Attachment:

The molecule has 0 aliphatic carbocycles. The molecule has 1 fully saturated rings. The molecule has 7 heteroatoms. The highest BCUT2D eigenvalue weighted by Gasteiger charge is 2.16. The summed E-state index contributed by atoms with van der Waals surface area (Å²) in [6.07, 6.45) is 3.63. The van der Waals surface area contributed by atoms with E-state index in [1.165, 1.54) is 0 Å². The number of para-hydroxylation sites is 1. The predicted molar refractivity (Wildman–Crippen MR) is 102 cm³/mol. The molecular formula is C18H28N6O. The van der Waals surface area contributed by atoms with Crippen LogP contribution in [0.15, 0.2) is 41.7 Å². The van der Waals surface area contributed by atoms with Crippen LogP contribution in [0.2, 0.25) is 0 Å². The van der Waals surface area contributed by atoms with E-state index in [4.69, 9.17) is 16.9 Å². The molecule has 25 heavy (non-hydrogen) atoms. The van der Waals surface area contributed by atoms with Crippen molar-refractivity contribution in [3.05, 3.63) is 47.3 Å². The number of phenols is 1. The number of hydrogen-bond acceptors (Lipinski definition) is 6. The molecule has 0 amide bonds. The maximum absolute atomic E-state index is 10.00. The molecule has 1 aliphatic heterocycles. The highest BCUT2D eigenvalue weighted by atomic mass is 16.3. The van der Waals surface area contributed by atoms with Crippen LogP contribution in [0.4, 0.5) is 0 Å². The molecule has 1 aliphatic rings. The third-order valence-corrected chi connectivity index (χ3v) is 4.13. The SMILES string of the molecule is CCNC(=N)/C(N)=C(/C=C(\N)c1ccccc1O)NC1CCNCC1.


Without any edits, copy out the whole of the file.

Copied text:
The molecule has 0 aliphatic carbocycles. The molecule has 1 fully saturated rings. The molecule has 7 heteroatoms. The highest BCUT2D eigenvalue weighted by Gasteiger charge is 2.16. The summed E-state index contributed by atoms with van der Waals surface area (Å²) in [6.07, 6.45) is 3.63. The van der Waals surface area contributed by atoms with E-state index in [1.165, 1.54) is 0 Å². The number of para-hydroxylation sites is 1. The predicted molar refractivity (Wildman–Crippen MR) is 102 cm³/mol. The molecular formula is C18H28N6O. The van der Waals surface area contributed by atoms with Crippen LogP contribution in [0.15, 0.2) is 41.7 Å². The van der Waals surface area contributed by atoms with Crippen LogP contribution in [0.2, 0.25) is 0 Å². The van der Waals surface area contributed by atoms with E-state index in [4.69, 9.17) is 16.9 Å². The molecule has 25 heavy (non-hydrogen) atoms. The van der Waals surface area contributed by atoms with Crippen molar-refractivity contribution in [3.05, 3.63) is 47.3 Å². The number of phenols is 1. The number of hydrogen-bond acceptors (Lipinski definition) is 6. The molecule has 0 amide bonds. The maximum absolute atomic E-state index is 10.00. The molecule has 1 aliphatic heterocycles. The highest BCUT2D eigenvalue weighted by atomic mass is 16.3. The van der Waals surface area contributed by atoms with Crippen LogP contribution in [0.4, 0.5) is 0 Å². The molecule has 1 aliphatic rings. The third-order valence-corrected chi connectivity index (χ3v) is 4.13. The SMILES string of the molecule is CCNC(=N)/C(N)=C(/C=C(\N)c1ccccc1O)NC1CCNCC1.